Fundamental Eshelby problems
In the 1950s, J. D. Eshelby determined the elastic field about and within an isolated ellipsoidal inclusion embedded in an infinite isotropic elastic matrix (see Eshelby 1957). It is worth to emphasize that both inclusion and matrix are constituted by the same material.
This fundamental problem is known as the First Eshelby problem or the Inclusion problem. Eshelby has obtained result of major importance in micromechanics: uniformity of strain and stress fields inside and around ellipsoidal inclusion submitted to remotely uniform loading.
The Second Eshelby problem or the Inhomogeneity problem is much more important for practical applications concerning heterogeneous materials. One considers in this case an infinite elastic matrix, containing an ellipsoidal inhomogeneity constituted by an elastic material with different properties, submitted to uniform remote loading (uniform stress or uniform strain imposed on infinite boundary).
It may be emphasized that the two problems are equivalent only in the particular case of ellipsoidal inclusions or inhomogeneities as it is related to the property of uniformity of stress and strain fields which holds only for ellipsoidal shapes (this is known as Eshelby’s conjecture, see among many others Ammari et al. 2010).
Concerning rock materials, inhomogeneities may represent pores (elastic material with zero elastic moduli) or solid mineral inhomogeneities (for example inclusions of calcite, quartz etc. in argillaceous rocks) embedded in a surrounding rock matrix.
Due to the mathematical equivalence between the two Eshelby problems for inhomogeneities of ellipsoidal shapes, different tensor characterizing elastic interactions may be used as they are related to each other by linear relations: Eshelby tensor, Hill tensor, stiffness contribution tensor of compliance contribution tensor (Hill 1965, Walpole 1969, Kunin and Sosnina 1971, Sevostianov and Kachanov 1999, 2002, 2007).
However, this is not the case for non-ellipsoidal shapes and in particular for the 3-D non-ellipsoidal shapes investigated in this work. One has to carefully define the proper tensors characterizing elastic between inhomogeneity and the surrounding matrix and the second Eshelby problem will be the focus of the work.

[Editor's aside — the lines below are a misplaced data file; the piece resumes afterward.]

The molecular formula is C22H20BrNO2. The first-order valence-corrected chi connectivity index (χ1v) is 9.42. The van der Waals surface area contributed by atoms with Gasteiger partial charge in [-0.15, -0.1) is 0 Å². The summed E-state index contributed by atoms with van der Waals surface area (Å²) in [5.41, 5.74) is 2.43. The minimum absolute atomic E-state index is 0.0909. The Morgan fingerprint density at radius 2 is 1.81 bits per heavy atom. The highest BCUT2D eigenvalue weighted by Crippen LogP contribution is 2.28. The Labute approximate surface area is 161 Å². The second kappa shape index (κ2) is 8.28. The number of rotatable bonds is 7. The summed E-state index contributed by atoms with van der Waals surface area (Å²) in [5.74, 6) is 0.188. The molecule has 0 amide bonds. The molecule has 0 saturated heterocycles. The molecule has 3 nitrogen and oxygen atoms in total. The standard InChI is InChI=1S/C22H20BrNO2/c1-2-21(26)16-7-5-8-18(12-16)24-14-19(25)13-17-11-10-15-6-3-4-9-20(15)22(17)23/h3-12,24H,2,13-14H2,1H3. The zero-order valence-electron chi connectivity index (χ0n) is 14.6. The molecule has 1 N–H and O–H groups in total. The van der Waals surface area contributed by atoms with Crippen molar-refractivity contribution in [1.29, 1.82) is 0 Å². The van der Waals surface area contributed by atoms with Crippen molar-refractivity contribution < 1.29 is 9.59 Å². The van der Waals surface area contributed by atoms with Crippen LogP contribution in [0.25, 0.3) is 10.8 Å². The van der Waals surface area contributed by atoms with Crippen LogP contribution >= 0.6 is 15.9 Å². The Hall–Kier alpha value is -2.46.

New results will be provided for the first Eshelby problem of superspherical inclusion mainly to complete previous work of Onaka (Onaka 2001) in the convex range but the results (averaged Eshelby tensor), will be not used in homogenization scheme as it would be irrelevant.
For the second Eshelby problem, the proper tensors are the stiffness contribution tensor or the compliance contribution tensors defined by Sevostianov and Kachanov (2011, 2013).
To the author’s knowledge analytical results are only available in the case of ellipsoidal inhomogeneities embedded in an isotropic matrix, or aligned ellipsoidal inhomogeneities aligned in the direction of a transversely isotropic matrix (Withers 1989, Sevostianov et al. 2005, Levin and Markov 2005)
Due to this, semi analytical and numerical method will be used to solve the Eshelby problems related to non-ellipsoidal inclusions and inhomogeneities:
The exact elastic Green function will be numerically integrated on the surface of the superspherical inclusion for the first Eshelby problem to obtain the averaged Eshelby tensor (Rodin 1996, Mura 1987, Maekenscoff 1998, Onaka 2001)
The finite element method will be used to solve the problem of the isolated superspherical and/or superspheroidal inhomogeneity and to obtain the compliance contribution tensor (Hill 1963, Kachanov et al. 1994)
The linear conductivity/resistivity problems will be investigated by using the same methodology (Sevostianov and Kachanov 2002)
By neglecting interaction effects, Non-Interaction Approximation (NIA) constitutes the simplest approach for effective problems, taking advantage of its simplicity, the main focus could be addressed to the shape effect of shape factor. Its accuracy holds for low concentration of inhomogeneity. Importance of NIA approach is shown in two aspects: (1) it constitutes the basic building block for other approximation schemes that account interactions by placing non-interacting inhomogeneities into certain « effective environment » (effective matrix or effective field). (2) the explicit cross-property interrelating changes in the elastic and conductive properties due to inhomogeneities that are established in NIA remains efficient at substantial concentrations (since interactions produce similar effects on each of the two properties).